Opinion: Charlie Hebdo sparks global outrage after mocking Turkey-Syria earthquake victims 

Jazib Mehmood, Jamia Ahmadiyya International Ghana
Turkey magnitude 7.8 earthquake 3 17 AM 6 February 2023 1

When I first heard that there had been an earthquake in Turkey and Syria three or four days ago, the death toll was less than a thousand. Many more aftershocks were experienced, some nearly as bad as the original earthquakes.

Today, I opened the BBC website to check the latest figures, and saw that the figure had risen to 17,000. A few hours later, I decided to check the website again. I was shocked to find out that in less than two hours, the death toll had reached more than 19,300. (www.bbc.co.uk/news/live/world-europe-64565412)

What’s worse is that this number is expected to increase. Who knows what the death toll will be when you read this? Many  more survivors are stuck without food, water, and electricity, not to speak of the economic loss both countries will incur.

This is undeniably an enormous tragedy that has affected millions of people. And it is hard to imagine what people must be going through at this time. Heart-wrenching social media posts of people stuck in the rubble are spreading all across platforms. Other posts show immense joy of people along with cheers of ‘Allahu Akbar’ as a child is miraculously taken out of a building that fell.

It has been heart-warming to see countries around the world send immediate aid to the affected areas, but very recently, the ever-so-controversial Charlie Hebdo magazine decided that all the people involved in this international tragedy hadn’t experienced enough pain.

They put out their “drawing of the day”, which featured the ruins of the earthquake with the caption “[didn’t] need to send tanks”. There has been near universal condemnation of the drawing, and many people have expressed their disgust at the gross misuse of free speech.

Of course, Charlie Hebdo has a history of mocking the pain and suffering of others, with little regard for the consequences. The magazine published a cartoon in September 2016 mocking the victims of the 6.2-magnitude earthquake that hit Italy at the time. Then, when people criticised it, the magazine shared another cartoon demonising their critics.

While the actions of the magazine are indefensible, it is a classic example of what happens when the lines of free speech are blurred. For years, this magazine has been mocking the holiest personages of various religions including the Holy Prophet Muhammadsa but it seems the magazine lacks what little humanity it takes to not go out of one’s way to hurt others.

What’s worse is that the magazine hides behind freedom of speech and conscience to defend its actions. Previously, when the magazine published disrespectful cartoons featuring the Holy Prophetsa – knowing full well how it would hurt the sentiments of over a billion people – they defended themselves by saying that free speech and freedom of the press allowed them to do such things.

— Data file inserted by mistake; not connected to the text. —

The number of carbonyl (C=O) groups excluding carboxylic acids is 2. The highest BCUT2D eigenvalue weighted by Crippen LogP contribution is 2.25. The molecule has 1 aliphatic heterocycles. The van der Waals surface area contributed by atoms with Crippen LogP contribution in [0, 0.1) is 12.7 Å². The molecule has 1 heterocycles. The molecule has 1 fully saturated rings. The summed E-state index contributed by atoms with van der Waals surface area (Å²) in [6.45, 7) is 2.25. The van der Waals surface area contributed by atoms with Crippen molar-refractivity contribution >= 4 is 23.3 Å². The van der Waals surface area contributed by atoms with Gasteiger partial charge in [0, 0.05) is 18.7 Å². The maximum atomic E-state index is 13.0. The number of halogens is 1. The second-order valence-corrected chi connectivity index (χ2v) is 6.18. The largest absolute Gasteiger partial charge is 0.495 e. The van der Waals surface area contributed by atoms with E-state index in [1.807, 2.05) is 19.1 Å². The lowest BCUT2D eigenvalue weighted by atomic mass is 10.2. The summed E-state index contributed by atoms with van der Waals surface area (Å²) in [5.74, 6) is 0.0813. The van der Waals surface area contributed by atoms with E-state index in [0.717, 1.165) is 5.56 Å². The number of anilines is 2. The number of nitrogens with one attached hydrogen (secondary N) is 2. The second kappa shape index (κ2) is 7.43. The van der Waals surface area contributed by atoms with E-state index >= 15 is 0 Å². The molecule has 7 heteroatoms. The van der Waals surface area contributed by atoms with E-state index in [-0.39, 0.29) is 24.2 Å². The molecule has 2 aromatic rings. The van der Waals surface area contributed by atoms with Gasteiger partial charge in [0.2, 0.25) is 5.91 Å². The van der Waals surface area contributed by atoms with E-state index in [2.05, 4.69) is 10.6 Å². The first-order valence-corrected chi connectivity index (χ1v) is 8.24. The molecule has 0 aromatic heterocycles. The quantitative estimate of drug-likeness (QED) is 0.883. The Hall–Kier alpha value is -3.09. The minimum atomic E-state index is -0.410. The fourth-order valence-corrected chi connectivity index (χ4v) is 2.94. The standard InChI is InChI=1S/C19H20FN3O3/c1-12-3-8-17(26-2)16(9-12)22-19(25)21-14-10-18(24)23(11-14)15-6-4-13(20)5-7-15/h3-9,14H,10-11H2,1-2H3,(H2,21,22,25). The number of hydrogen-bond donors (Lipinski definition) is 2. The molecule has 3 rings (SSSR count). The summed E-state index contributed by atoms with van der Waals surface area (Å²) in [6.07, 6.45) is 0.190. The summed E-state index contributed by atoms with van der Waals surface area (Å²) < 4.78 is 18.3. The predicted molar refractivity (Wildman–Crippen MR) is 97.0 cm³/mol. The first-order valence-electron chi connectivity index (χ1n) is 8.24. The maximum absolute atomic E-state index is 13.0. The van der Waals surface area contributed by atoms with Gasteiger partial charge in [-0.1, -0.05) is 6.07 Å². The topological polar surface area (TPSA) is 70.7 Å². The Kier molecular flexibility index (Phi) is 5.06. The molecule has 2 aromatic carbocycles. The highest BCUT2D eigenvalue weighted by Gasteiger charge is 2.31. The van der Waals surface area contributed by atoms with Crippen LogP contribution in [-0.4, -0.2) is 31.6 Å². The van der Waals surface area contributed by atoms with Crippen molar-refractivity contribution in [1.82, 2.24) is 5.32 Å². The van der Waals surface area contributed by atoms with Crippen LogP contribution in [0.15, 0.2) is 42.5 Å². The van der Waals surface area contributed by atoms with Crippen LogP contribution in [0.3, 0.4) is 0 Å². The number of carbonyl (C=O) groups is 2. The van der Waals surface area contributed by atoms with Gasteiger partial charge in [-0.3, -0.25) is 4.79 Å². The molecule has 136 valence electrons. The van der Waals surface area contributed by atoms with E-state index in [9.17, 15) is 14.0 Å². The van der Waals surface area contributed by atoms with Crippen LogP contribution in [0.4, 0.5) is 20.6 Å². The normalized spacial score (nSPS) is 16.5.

Hazrat Khalifatul Masih Vaa, the worldwide head of the Ahmadiyya Muslim Community, has always been at the forefront of denouncing such insensitive and unjustifiable use of absolute free speech. Keeping in line with the true teachings of Islam, instead of asking his followers or the Muslim community at large to rage against the magazine and take to the streets, he urged them to pray for the Holy Prophet Muhammadsa and to respond by educating the public about the reality of unshackled free speech. Speaking about Charlie Hebdo’s justifications of absolute free speech, he stated:

“You apparently champion democracy and freedom of expression, but playing with the sentiments of others; this is neither democracy nor freedom of expression. Everything has a limit and some code of conduct.

“Just as there are codes of conduct in all professions, there is also a code of conduct in journalism. Just as no matter what kind of government there is, it has its rules and regulations. Freedom of expression certainly does not mean that sentiments are trifled with, or caused to be hurt.

“If this is the freedom that the West is proud of, then this freedom does not lead to advancement, rather it leads to decline.” (The Blessed Model of the Holy Prophet Muhammad and the Caricatures, pp. 32–33)

True to the words of Hazrat Khalifatul Masih Vaa, Charlie Hebdo has suffered further moral degradation. Looking at the track record of the magazine so far, one can only wonder what direction this magazine will take in the future, and how it will further decline and show us its moral ugliness.

On this topic, Hazrat Khalifatul Masihaa has always urged Muslims to pray and raise their voices in a peaceful manner instead of reacting violently, and stressed the significant impact the media can have on shaping public opinion and the crucial role it can play in either escalating or defusing a situation. 

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